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Tue 11 Sep 2012 06:23 PM

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Gulf OPEC producers keen to see $100 oil

Exporters say they would like to see oil price drop as they fear long-term demand decline

Gulf OPEC producers keen to see $100 oil
(Photo for illustrative purposes only)

Gulf OPEC producers would like to see oil prices fall to around $100 a barrel because they fear current high prices could hit longer-term demand, Gulf OPEC delegates said on Tuesday.

Since OPEC ministers last met in June, Brent crude oil prices have surged about 20 percent and have hovered around $112-$117 a barrel since mid-August despite fragile economic growth in many consuming countries.

"A price above $100 can harm the global economy and is not good news," said one Gulf OPEC delegate, adding "so prices need to come down to around $100 a barrel."

Saudi Arabia's Oil Minister Ali al-Naimi said on Monday he was worried about high oil prices and that the top oil exporter would try to moderate them.

Lower supplies from Iran because of sanctions and outages in the North Sea have driven up crude prices in the last few weeks despite fears that Europe's deep economic problems might weigh on industrial activity and demand in Asia.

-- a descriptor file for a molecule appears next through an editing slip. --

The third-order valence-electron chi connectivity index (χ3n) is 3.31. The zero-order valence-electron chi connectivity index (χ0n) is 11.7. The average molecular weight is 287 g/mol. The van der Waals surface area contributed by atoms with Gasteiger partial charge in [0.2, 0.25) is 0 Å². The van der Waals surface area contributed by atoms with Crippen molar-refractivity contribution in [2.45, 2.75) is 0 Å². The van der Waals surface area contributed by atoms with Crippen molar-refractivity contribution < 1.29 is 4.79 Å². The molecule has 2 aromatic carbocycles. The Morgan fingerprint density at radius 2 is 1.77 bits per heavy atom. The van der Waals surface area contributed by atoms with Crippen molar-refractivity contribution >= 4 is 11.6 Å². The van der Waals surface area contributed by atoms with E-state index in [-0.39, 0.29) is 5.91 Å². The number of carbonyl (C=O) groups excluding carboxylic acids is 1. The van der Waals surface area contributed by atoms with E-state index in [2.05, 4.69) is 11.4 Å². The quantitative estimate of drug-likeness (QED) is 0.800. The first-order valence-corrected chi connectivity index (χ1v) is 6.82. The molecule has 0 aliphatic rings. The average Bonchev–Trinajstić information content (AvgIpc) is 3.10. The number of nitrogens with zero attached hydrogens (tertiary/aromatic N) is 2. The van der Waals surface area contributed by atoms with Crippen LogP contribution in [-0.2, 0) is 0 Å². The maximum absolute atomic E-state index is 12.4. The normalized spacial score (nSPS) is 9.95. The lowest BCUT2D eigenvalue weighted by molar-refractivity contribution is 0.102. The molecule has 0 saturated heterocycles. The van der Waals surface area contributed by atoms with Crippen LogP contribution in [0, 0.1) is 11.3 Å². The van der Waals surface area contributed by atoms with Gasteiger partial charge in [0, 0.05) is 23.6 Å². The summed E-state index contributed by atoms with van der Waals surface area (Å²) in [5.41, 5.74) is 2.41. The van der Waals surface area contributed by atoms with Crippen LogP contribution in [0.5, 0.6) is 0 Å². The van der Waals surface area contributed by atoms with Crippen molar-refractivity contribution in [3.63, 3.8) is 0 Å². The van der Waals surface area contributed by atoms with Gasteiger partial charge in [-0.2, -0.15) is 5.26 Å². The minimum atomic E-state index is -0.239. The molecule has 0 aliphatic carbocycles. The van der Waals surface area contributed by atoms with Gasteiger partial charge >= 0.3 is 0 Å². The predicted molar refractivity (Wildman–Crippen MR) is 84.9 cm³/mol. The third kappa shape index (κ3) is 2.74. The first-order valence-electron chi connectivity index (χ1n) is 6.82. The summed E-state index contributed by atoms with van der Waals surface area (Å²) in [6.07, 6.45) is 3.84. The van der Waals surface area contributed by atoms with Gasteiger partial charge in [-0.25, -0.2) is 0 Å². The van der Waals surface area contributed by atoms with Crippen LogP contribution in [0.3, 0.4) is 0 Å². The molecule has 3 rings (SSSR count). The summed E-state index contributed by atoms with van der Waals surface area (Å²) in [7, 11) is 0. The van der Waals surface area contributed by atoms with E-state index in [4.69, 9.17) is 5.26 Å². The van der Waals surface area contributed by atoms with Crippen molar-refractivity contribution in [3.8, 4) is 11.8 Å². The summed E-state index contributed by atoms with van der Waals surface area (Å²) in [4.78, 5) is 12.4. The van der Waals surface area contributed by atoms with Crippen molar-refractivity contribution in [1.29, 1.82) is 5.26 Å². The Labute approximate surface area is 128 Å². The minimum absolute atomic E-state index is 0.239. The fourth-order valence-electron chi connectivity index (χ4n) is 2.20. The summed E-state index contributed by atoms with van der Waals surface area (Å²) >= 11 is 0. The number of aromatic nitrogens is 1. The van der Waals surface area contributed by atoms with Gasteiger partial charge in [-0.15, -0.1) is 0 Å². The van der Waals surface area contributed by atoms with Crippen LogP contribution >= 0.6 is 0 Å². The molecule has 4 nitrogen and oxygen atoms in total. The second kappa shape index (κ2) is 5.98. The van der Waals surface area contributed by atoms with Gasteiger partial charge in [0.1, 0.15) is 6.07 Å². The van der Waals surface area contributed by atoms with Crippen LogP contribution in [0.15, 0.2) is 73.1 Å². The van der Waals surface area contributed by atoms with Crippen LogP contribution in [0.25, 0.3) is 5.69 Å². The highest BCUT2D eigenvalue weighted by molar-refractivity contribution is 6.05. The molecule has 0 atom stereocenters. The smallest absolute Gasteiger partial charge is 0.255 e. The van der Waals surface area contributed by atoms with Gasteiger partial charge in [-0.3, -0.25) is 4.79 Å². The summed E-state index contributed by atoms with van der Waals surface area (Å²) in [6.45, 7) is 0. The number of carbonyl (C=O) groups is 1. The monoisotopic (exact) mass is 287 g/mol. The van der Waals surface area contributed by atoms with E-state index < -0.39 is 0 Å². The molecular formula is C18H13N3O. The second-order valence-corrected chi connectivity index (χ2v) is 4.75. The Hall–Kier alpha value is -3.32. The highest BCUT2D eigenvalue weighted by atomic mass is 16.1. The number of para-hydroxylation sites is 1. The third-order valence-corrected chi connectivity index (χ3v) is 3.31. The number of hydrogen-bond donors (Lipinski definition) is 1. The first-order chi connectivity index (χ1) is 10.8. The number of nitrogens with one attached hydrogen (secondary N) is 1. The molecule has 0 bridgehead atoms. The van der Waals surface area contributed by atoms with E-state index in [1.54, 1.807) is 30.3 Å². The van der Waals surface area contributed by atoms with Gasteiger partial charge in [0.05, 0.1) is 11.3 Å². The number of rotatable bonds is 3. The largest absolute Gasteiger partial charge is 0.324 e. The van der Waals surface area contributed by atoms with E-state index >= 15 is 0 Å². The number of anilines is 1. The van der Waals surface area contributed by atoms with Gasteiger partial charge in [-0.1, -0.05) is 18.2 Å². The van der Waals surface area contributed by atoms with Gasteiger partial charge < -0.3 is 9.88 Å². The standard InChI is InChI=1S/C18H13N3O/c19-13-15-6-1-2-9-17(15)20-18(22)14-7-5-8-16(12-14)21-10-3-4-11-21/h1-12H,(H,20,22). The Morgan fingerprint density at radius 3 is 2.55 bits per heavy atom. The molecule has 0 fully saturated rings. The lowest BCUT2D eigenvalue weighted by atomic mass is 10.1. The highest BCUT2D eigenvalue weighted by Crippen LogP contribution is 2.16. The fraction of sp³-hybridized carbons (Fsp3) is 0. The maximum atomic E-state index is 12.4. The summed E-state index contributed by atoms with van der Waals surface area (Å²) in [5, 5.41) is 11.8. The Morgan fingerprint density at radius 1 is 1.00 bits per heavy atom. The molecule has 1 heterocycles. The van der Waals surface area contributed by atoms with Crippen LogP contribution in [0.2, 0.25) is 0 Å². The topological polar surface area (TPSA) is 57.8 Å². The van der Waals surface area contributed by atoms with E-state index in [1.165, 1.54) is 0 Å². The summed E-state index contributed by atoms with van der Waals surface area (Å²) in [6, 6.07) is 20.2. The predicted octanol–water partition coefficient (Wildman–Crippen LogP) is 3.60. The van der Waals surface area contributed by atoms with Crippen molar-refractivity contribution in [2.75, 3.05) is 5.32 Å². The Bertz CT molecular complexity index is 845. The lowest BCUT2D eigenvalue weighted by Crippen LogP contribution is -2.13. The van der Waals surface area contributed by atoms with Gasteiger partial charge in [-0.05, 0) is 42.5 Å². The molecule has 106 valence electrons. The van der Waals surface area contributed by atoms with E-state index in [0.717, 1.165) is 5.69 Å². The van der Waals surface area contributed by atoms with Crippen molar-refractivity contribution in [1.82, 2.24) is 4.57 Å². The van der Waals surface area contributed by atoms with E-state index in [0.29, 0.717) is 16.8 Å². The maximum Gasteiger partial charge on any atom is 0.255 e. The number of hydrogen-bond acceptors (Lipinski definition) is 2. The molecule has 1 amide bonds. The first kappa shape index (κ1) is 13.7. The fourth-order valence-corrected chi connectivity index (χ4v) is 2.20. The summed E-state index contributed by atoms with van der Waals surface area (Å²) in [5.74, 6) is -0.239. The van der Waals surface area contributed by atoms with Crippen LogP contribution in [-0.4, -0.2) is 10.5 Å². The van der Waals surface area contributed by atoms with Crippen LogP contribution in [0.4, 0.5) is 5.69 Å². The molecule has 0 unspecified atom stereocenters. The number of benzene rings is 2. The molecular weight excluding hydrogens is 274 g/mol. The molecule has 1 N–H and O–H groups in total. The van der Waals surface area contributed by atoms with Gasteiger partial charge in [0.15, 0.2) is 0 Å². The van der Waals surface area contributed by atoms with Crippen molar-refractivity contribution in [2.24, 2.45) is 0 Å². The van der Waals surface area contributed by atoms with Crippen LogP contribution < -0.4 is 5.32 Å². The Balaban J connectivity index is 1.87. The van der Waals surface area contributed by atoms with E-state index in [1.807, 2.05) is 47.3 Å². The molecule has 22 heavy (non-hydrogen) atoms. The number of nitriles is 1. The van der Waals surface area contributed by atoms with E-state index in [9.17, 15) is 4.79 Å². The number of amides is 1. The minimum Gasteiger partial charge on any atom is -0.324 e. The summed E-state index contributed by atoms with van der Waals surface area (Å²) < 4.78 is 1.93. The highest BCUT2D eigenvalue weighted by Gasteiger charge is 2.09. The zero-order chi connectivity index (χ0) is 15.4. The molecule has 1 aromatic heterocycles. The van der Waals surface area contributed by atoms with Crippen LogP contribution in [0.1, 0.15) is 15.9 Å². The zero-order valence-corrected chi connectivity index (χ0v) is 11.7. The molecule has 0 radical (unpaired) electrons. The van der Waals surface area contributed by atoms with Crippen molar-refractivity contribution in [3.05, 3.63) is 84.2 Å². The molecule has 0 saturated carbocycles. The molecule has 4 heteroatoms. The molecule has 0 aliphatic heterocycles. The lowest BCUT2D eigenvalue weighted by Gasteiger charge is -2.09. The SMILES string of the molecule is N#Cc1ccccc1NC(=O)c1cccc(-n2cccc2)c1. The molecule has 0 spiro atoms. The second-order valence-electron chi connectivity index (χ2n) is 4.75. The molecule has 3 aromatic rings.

Gulf OPEC price doves - Saudi Arabia, the United Arab Emirates and Kuwait - have long feared that very high oil prices could reduce demand for their main export product by slowing economic growth and driving consumers to look for alternatives.

"It's agreed that the current price is too high and I believe that a price of around $100 is fair for consumers and producers," said a second Gulf OPEC delegate.

The remarks echo comments in May by Naimi that a price of around $100 a barrel would be "great" for Saudi Arabia.

In contrast, OPEC price hawk Iran, which needs high oil prices to compensate for lower sales volumes under Western sanctions, said on Monday oil prices were still too low.

Iranian Oil Minister Rostam Qasemi said oil prices will still increase in the coming months due to lower oil output from North Sea oilfields in Europe.

Qasemi's comments highlight the rift between Iran and Gulf producers who have increased their production this year to help make up for lower exports from Iran due to tightening Western sanctions over Tehran's disputed nuclear programme.

Although Saudi crude supply to the market remained steady at 9.8 million barrels per day (bpd) in July and August, off multi-decade highs of over 10 million earlier in the year, the big three Gulf OPEC producers collectively increased supply by around 400,000 bpd thanks to a 600,000 bpd jump in Kuwaiti production to 3 million bpd.

US administration officials met energy analysts at the end of last week in a meeting interpreted by some as a sign that President Barack Obama was considering tapping US government oil supplies in a bid to bring down fuel prices.

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